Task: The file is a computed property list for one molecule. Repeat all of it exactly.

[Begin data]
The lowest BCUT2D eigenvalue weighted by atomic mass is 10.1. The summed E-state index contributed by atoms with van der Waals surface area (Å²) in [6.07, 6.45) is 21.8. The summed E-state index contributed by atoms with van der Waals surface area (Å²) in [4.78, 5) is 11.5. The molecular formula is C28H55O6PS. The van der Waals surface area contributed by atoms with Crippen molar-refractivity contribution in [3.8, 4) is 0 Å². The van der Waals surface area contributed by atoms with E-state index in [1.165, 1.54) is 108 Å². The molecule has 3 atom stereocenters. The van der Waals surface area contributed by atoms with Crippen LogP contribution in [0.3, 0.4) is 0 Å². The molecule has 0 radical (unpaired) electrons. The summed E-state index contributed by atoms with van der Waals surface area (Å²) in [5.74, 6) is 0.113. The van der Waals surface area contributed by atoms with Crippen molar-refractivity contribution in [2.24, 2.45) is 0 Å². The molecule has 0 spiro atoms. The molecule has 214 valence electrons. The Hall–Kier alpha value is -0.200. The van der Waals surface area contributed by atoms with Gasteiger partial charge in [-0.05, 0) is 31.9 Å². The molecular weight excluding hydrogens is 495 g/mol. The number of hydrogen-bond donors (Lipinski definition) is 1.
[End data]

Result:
The lowest BCUT2D eigenvalue weighted by atomic mass is 10.1. The summed E-state index contributed by atoms with van der Waals surface area (Å²) in [6.07, 6.45) is 21.8. The summed E-state index contributed by atoms with van der Waals surface area (Å²) in [4.78, 5) is 11.5. The molecular formula is C28H55O6PS. The van der Waals surface area contributed by atoms with Crippen molar-refractivity contribution in [3.8, 4) is 0 Å². The van der Waals surface area contributed by atoms with E-state index in [1.165, 1.54) is 108 Å². The molecule has 3 atom stereocenters. The van der Waals surface area contributed by atoms with Crippen LogP contribution in [0.3, 0.4) is 0 Å². The molecule has 0 radical (unpaired) electrons. The summed E-state index contributed by atoms with van der Waals surface area (Å²) in [5.74, 6) is 0.113. The van der Waals surface area contributed by atoms with Crippen molar-refractivity contribution in [2.24, 2.45) is 0 Å². The molecule has 0 spiro atoms. The molecule has 214 valence electrons. The Hall–Kier alpha value is -0.200. The van der Waals surface area contributed by atoms with Gasteiger partial charge in [-0.05, 0) is 31.9 Å². The molecular weight excluding hydrogens is 495 g/mol. The number of hydrogen-bond donors (Lipinski definition) is 1.